SLiM (Selection on Linked Mutations) is a forward population genetic simulation for studying linkage effects such as hitchhiking under recurrent selective sweeps, background selection, and Hill-Robertson interference. The program can incorporate complex scenarios of demography and population substructure, various models for selection and dominance of new mutations, realistic gene and chromosome structure, and user-defined recombination maps. Special emphasis was further placed on the ability to model and track individual selective sweeps - both complete and partial. While retaining all capabilities of a forward simulation, SLiM utilizes sophisticated algorithms and optimized data structures that enable simulations on the scale of entire eukaryotic chromosomes in reasonably large populations. All these features are implemented in an easy-to-use C++ command line program.
Example of an evolutionary scenario that can be modeled with SLiM (example 4 in the documentation): The scenario features a population split with subsequent bottleneck, followed by the introgression of an adaptive mutation from the source population into the new subpopulation.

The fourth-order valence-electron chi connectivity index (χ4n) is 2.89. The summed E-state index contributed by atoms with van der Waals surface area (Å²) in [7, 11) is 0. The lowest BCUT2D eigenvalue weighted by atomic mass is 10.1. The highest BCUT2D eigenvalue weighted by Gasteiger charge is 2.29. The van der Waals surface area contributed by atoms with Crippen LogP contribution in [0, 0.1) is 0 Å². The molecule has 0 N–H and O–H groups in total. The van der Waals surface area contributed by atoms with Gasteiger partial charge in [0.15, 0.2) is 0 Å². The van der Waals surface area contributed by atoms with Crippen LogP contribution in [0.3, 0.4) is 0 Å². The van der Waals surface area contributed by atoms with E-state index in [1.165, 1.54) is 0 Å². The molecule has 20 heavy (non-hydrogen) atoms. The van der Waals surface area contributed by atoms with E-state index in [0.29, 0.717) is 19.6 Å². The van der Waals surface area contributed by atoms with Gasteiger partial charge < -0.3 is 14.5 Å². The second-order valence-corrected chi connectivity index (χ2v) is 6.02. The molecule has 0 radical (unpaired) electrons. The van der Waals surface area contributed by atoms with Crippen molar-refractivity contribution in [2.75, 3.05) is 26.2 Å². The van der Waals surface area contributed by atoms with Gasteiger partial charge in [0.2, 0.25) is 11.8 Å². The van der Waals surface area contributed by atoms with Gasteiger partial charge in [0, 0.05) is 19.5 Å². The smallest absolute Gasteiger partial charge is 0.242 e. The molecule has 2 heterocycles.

SLiM is distributed under the GNU General Public License (GPL)
The indel trace extension method evaluates whether an insertion of a sequence segment is in fact a duplication of an adjacent sequence segment, rather than just a random piece of DNA. Furthermore, it allows to analyze whether duplicates were already present at the insertion site before the duplication event occurred. Likewise, the method can detect whether deletion events removed one copy of a preexisting duplicate.
The figure on the right illustrates an example for the trace extension method. The top part of the figure shows the dot-matrix of an indel. Different relations between the indel length l and its trace extension d distinguish 4 different classes of events shown in the bottom part of the plot.
Long-range correlations in DNA are characterized by a power-law decaying autocorrelation function of the sequence composition. Given a DNA sequence as input, CorGen can measure its composition correlation function and determine amplitude and decay exponent of present long-range correlations. The obtained parameters can then be used to generate random sequences with the same correlation parameters and average sequence composition as the query sequence. CorGen can also generate sequences with user specified long-range correlations and GC-content.
PW Messer, PF Arndt (2006) CorGen -- measuring and generating long-range correlations for DNA sequence analysis. Nuc Acid Res. 34:W692